How to tame ‘I hate my job’ syndrome

How to tame 'I hate my job' syndrome

Before any parties enter into a pledged partnership, clear relationship guidelines must be spelt out and the expectations of each party considered. The relationship between a new employee and the job is not an exception. The majority of career builders attest that a letter of offer is a treasured document as it leads to the signing of the employment contract. However, just like a marriage relationship, there are no guarantees that the honeymoon will last forever. It is when the relationship has hit the rocks and the sizzling fades that the professional bliss is compromised, replacing the once-passionate love with hate in extreme cases.

The emotional difference associated with hating one’s job should be detected and tamed in good time before it ruins an individual’s career. Why would an individual hate the very pool from where they draw their source of livelihood? Unknown for many, hating one’s job is more synonymous with internal factors than external ones. Unfortunately, the majority of career builders who suffer from the ‘I hate my job’ ailment point an accusing finger at the large universe while forgetting to look at the main culprit – the one in the mirror. Some external factors include under-payment, under-employment, over-working, skills and culture mismatch, work-life balance issues, spiteful colleagues as well as being dodged by promotions over the years.

Internal factors that have the capacity to ruin even a career enthusiast’s job relationship include personality factors such as introvert or extrovert, leading to a personality clash with the job environment, social undermining, academic and skills ego that kills responsiveness to new knowledge, and indiscipline. Others are rejection and dejection, emotional immaturity, beliefs as well as a negative mental attitude, which may lead to self-hate and a distorted self-image.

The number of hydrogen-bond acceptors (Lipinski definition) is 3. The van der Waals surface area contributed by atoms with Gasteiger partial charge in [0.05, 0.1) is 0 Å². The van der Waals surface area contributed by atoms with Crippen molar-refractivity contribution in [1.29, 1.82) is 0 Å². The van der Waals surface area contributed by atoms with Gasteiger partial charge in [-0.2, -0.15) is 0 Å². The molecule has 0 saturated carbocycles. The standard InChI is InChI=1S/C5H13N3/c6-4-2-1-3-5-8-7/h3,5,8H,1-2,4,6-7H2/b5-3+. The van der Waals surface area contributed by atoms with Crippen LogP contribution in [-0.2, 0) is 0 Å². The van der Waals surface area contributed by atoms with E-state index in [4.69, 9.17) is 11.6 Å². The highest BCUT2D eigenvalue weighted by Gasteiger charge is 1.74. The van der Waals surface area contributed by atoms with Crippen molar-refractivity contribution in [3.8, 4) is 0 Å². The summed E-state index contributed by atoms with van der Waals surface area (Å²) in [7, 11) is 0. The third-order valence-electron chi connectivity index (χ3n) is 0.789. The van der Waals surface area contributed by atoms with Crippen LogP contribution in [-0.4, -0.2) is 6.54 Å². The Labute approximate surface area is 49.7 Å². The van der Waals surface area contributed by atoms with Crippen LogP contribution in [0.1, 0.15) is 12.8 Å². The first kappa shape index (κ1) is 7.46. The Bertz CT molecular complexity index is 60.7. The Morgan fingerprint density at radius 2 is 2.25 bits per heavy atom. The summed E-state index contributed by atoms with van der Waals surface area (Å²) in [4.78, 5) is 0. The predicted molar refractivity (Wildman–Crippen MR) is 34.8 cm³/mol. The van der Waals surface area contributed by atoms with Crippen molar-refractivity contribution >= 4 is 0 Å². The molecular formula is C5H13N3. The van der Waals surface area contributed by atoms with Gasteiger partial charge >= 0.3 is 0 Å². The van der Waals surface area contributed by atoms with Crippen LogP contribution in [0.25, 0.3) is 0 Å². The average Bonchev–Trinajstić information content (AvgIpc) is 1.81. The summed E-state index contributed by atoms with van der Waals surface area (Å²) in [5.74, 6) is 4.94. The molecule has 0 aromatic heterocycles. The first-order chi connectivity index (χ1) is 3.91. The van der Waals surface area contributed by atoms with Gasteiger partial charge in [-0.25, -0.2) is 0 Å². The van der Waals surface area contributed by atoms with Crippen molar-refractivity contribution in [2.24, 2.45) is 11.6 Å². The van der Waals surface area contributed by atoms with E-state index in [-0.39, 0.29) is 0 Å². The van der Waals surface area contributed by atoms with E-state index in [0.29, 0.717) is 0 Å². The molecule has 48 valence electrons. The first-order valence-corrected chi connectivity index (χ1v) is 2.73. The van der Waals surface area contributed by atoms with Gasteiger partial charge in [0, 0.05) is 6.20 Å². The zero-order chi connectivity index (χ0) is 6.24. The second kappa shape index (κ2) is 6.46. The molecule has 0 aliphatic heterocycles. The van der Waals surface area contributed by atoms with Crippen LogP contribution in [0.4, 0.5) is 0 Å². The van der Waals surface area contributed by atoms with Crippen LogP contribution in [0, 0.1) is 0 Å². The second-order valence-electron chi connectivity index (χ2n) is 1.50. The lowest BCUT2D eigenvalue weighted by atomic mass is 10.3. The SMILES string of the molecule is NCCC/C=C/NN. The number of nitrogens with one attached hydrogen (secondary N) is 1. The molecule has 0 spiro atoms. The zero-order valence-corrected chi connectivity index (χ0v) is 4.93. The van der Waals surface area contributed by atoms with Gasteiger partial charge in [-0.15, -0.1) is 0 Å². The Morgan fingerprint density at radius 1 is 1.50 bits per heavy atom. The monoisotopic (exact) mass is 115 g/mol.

Career goals

Hating one’s job results in uncountable undesirable consequences, most of which serve as bottlenecks to the attainment of your career goals. Some of the glaring outcomes include laziness at work, distracting co-workers through irrelevant emails, calls and social-media chit-chat, bad temperament and loneliness. Others are low productivity, absenteeism and a vicious cycle of unemployment, especially if you have the unquenchable tendency to quit your job before you give love for your job a second chance.

Psychologists also say that hate has the ability to compromise your health. It can also push the victim to commit crime as they seek revenge, especially where they believe that their misfortunes are caused by certain individuals. The good news for career builders with genuine determination to excel despite the love-hate turbulence is that there is always medicine for any disease, as long the patient seeks help from within and outside.

Here are some obvious cures:

Honest evaluation: Does your job deserve the amount of bile you heap on it? Is there a way of amicably solving the issues at hand? Is the relationship really hopeless?

Faith in your work: Since you made a rational and a logical decision to enter into the relationship with your job, it is only fair to resist the temptation to over-criticize your decision to the point of emotional torture occasioned by hate.

Job ownership: Your job is part of your career story. It makes sense to own and nurture it so it can be a positive inclusion in your career portfolio. Learning survival ropes will be helpful in this regard.

Invest in personal development and career mentorship: This will aid in curing hate associated with intrinsic factors as well as provide a winning reactive mechanism to external factors.

A success-minded career builder must keep in mind that the job is fertile ground where his or her seeds can grow, with him as the sower who determines the harvest. A patterned shift will come in handy in falling in love with your job again.